FreeImages.com/Robert Bak

And they do all this without a murmur of complaint, which can’t be said of most humans.

I don’t know about you, but I think May deserves something in her Christmas stocking.

Christmas stocking

If you don’t need an assistance dog yourself, you can still adopt one. Might even make a good last minute Christmas present for someone.

Have a merry Christmas, one and all.  

holly garland

You may like to know…

Canine Partners assists people with a range of disabilities to enjoy a greater independence and quality of life through the provision of specially trained dogs.

For example, the charity works in partnership with Help for Heroes, aiming to train dogs to meet the needs of people with even the most complex disabilities.  These life-transforming dogs also provide practical, physiological, psychological and social benefits including increased independence and confidence as well as increased motivation and self-esteem.

Canine Partners is a registered charity and receives no government funding. It depends wholly on public donations and legacies.

That’ll be you and me.

angel tree decoration

 

Easy tweet: “Christmas stress? Some busy feet barely touch the ground via @DrCarolCooper & help from @canine_partners”

A cure for the shopping habit

I doubt I’ll ever buy another thing. The price of accumulating stuff is a periodic clear-out, and if that means another car boot sale, the aversion therapy has worked.1181530_at_the_flea_market crop

Car boot sales mean getting up ridiculously early.  At 6.45am the venue was already buzzing. We’d barely opened the tailgate when people started poking around, helpfully extracting our stuff from boxes and baskets.  They drifted off when they realised we had no vinyls, military badges or priceless artwork going for a song.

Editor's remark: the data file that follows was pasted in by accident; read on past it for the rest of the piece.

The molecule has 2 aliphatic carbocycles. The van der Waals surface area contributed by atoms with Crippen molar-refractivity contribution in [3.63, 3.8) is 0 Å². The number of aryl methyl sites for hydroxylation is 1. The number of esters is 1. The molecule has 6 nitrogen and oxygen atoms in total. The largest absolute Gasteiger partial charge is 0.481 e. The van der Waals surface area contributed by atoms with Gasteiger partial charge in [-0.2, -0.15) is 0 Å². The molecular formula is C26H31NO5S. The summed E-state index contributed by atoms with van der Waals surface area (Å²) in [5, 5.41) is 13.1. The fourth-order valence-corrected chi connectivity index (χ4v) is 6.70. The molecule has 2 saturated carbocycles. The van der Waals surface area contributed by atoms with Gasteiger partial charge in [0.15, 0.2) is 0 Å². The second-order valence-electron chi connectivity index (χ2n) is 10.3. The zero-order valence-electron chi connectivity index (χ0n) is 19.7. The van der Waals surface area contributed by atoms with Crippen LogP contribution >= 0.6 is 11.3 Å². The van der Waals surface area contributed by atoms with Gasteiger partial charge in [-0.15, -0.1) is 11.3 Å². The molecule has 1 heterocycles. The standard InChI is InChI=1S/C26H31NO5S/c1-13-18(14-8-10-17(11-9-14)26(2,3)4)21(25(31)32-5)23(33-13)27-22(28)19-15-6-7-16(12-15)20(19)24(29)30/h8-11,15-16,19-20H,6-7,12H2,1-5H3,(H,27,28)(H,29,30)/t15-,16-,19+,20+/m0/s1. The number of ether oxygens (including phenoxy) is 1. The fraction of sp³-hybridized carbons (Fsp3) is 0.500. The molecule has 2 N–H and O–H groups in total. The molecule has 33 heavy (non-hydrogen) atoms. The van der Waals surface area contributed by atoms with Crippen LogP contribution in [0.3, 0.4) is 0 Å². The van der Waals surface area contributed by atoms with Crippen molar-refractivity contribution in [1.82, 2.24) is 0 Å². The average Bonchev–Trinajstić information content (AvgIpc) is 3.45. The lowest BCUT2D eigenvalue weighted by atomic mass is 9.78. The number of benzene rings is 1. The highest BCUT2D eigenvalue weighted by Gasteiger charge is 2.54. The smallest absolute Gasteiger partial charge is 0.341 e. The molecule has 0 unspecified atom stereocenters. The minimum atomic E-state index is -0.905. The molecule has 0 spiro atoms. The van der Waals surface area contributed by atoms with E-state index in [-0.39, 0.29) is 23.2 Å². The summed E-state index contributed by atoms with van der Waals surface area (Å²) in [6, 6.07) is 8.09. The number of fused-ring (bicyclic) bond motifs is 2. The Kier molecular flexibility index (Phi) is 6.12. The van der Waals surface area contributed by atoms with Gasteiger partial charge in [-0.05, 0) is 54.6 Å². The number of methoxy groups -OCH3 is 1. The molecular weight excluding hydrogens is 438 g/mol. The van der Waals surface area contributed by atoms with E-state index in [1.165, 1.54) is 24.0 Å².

We did have clothes, books and general bric-a-brac.  One man spent ages doing and undoing every zip on a rucksack.  He returned half an hour later to do it all again before buying it.

Some had a specific mission: football club badges, trousers for work, king-sized bed-linen.  For others it was a day out.  One young woman sipped from a trendy Mason jar drinker as she strolled around.  I looked for the cameraman, sure that she was on a shoot.

When we weren’t helping folks try on suits (‘It’s a 42” chest’ I reminded the XXL man who was trying to pour himself into a pinstripe jacket), there was always people-watching.  Ankle socks and high heels were the favoured footwear for women.   One woman walked around with Chihuahuas stuffed down her front.  Her puppies?  I’ve no idea.  

chihuahuas cropThere were lots of kids, not always supervised.  A toddler bashed a wooden train to pieces on the concrete. His parents ignored him in favour of bargaining over a laundry bag.  Many people had brought their dogs.  A spaniel cocked his leg against a tyre.  A man with two boxers asked about a picture-frame.  When I said it was 50p (about 75 US cents), the man said he’d go away and think about it.

Some people can’t resist the lure of towels they don’t need and books they don’t want. One woman picked up every book on our table, from Angels and Demons to Weaning Your Baby, then shrugged and told me she didn’t read.

The weather turned windy and cool, but I could take my pick of warm clothes off our cheapo clothes rail.  By now the rail had toppled over several times.  Here it is lashed to the car with a printer cable.car boot sale

Nobody bought the printer anyway.  Seems there’s not much call for elderly printers with empty cartridges. Who’d have thought?

We had to keep our eyes open or things could go walkies, but there were sales to make.  At £8-£10 each (about $13-$16), the suits went fast. ‘Looks great on you’ said my husband as another punter tried on a jacket, checking his reflection in a car window.

For those of you who’ve never done a car boot sale, you can buy or sell almost anything there: bikes, baby clothes, furniture, you name it.  It’s a bit like a flea market, minus the fleas.

Though, come to think of it, I’ve been itching quite a bit since.